A recent visitor was struck by our location in central London, saying the effect made her wonder whether people actually live here!
The noise, fast pace, and multicultural variation, all made her aware of the difference between this and her suburban home.
The busyness and the speed do indeed take their toll. But there is also the virtual city, the plugged-in nature of much experience today.
There is no place for us to be quiet, to disconnect. Always on the go, the only ‘down time’ is when we can’t go on any longer, and get really ‘down’, or depressed. And we welcome this invasion of our psychological space, choosing to receive willingly the penetration of reality TV and social media.
Nothing is truly private any more. Every aspect of life may, in principle, be offered up for the consumption of others and the construction of our own perfected image.
Byung-Hul Chan, a Korean scientist-turned-philosopher based in Germany (how postmodern and globalised is that?), has written “The Transparent Society”, where he critiques these developments.
According to him, that reserve of private, secret, life is suspect today. After all, why would we object to the highest number of closed circuit TV cameras in the world, if we had nothing to hide?
We avidly welcome Jeremy Bentham’s Panopticon. A central tower, originally conceived to oversee penitentiary prisoners, it is now the metaphorical underlying principle of our total control society. Instead, we need to preserve the oases of quiet and reflection. Only these can provide us with the reservoirs needed for creativity and innovation.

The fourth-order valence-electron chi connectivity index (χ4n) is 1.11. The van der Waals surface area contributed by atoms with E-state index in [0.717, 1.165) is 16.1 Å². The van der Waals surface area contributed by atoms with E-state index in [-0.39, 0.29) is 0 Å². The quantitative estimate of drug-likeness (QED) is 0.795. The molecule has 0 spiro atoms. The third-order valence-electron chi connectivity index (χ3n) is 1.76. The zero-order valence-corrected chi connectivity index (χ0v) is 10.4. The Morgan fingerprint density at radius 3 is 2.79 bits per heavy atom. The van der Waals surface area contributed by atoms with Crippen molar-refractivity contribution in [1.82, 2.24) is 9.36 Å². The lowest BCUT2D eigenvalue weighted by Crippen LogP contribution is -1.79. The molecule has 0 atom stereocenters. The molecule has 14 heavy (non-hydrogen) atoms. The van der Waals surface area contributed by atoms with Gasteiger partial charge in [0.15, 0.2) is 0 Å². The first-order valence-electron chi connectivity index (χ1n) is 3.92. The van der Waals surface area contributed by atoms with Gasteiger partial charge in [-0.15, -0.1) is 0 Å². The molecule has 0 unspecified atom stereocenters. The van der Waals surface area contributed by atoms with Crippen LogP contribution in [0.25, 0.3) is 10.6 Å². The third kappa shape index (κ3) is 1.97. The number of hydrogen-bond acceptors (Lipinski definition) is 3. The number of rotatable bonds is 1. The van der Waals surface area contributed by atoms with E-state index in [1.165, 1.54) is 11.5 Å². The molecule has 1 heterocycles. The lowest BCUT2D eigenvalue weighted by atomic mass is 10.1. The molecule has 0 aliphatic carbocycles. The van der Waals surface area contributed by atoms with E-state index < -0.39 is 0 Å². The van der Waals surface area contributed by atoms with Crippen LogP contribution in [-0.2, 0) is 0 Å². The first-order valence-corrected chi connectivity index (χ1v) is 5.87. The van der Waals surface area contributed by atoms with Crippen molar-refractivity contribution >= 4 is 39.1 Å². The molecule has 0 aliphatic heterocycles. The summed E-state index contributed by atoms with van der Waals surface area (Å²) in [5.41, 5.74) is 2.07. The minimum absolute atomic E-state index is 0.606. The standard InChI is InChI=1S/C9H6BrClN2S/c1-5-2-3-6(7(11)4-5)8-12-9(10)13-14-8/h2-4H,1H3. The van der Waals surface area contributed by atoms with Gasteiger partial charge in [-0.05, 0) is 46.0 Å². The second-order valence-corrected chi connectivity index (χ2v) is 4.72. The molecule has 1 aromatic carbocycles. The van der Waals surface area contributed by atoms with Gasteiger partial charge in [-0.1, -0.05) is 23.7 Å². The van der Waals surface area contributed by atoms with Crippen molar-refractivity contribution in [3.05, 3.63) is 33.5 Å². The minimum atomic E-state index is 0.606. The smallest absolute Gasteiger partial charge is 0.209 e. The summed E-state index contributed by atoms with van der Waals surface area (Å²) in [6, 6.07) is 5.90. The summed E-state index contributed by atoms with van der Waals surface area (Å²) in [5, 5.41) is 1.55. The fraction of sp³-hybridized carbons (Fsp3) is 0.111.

But, what Robert Sarah calls ‘the dictatorship of noise’, in his book “The Power of Silence”, is not-so-gradually pervading our cultural and individual consciousness with the mental equivalent of musak.
Psychoanalyst Josh Cohen, in “The Private Life”, recognises the dangers, but the process of therapy, his own and with others, suggests to him that there is always an undiscovered personal excess.
Our innermost thoughts are often, Freud would say always, unknown even to ourselves. When we think we are most self-aware, a chance remarks slips out of our mouth, revealing some inner feeling. Nevertheless, for Cohen, psychotherapy is needed to recover these forgotten remainders hidden in our mental recesses.
To thus resist the pressure from society and systems, whether external or internal, socio-political or psycho-spiritual, we need a conscious discipline.
Only by deliberately taking time-out, to think, meditate, pray, or reflect, can we construct a kind of psychic samizdat to overcome the extraneous sounds in our souls.
The real battle, after all, is against the interior chatter, the barrage of thoughts in our heads. Concentrating too much on the physical clamour can prevent us from attending to these rumblings.
Consequently, Martin Laird writes, in “A Sunlit Absence”, whether we are in the country or the city, it is our own personal restlessness which disturbs the tranquillity. Even within the city, he maintains, stillness is discoverable, for example by practising contemplation on underground trains, our secret selves cloistered within the cacophony.